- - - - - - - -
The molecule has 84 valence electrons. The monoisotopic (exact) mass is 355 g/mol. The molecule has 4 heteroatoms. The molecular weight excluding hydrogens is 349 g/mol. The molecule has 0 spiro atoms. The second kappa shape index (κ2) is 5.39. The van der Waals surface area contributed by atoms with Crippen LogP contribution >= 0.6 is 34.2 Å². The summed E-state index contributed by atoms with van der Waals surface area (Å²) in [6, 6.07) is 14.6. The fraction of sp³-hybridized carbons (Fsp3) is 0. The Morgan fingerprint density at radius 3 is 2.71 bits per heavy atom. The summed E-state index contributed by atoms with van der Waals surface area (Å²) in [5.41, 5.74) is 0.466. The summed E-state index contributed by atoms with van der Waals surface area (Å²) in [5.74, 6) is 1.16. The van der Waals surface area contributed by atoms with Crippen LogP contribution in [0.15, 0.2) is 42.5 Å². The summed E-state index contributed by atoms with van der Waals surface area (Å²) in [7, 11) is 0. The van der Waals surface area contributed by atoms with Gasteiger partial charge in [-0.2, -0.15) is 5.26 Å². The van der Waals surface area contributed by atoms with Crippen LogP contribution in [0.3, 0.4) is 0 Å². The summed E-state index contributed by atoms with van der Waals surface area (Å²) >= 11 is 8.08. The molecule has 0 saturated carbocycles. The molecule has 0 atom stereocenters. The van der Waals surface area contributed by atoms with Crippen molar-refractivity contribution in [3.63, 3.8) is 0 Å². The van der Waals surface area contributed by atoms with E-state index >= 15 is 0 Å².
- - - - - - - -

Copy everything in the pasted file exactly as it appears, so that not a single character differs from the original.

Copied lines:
The molecule has 84 valence electrons. The monoisotopic (exact) mass is 355 g/mol. The molecule has 4 heteroatoms. The molecular weight excluding hydrogens is 349 g/mol. The molecule has 0 spiro atoms. The second kappa shape index (κ2) is 5.39. The van der Waals surface area contributed by atoms with Crippen LogP contribution >= 0.6 is 34.2 Å². The summed E-state index contributed by atoms with van der Waals surface area (Å²) in [6, 6.07) is 14.6. The fraction of sp³-hybridized carbons (Fsp3) is 0. The Morgan fingerprint density at radius 3 is 2.71 bits per heavy atom. The summed E-state index contributed by atoms with van der Waals surface area (Å²) in [5.41, 5.74) is 0.466. The summed E-state index contributed by atoms with van der Waals surface area (Å²) in [5.74, 6) is 1.16. The van der Waals surface area contributed by atoms with Crippen LogP contribution in [0.15, 0.2) is 42.5 Å². The summed E-state index contributed by atoms with van der Waals surface area (Å²) in [7, 11) is 0. The van der Waals surface area contributed by atoms with Gasteiger partial charge in [-0.2, -0.15) is 5.26 Å². The van der Waals surface area contributed by atoms with Crippen LogP contribution in [0.3, 0.4) is 0 Å². The summed E-state index contributed by atoms with van der Waals surface area (Å²) >= 11 is 8.08. The molecule has 0 saturated carbocycles. The molecule has 0 atom stereocenters. The van der Waals surface area contributed by atoms with Crippen molar-refractivity contribution in [3.63, 3.8) is 0 Å². The van der Waals surface area contributed by atoms with E-state index >= 15 is 0 Å².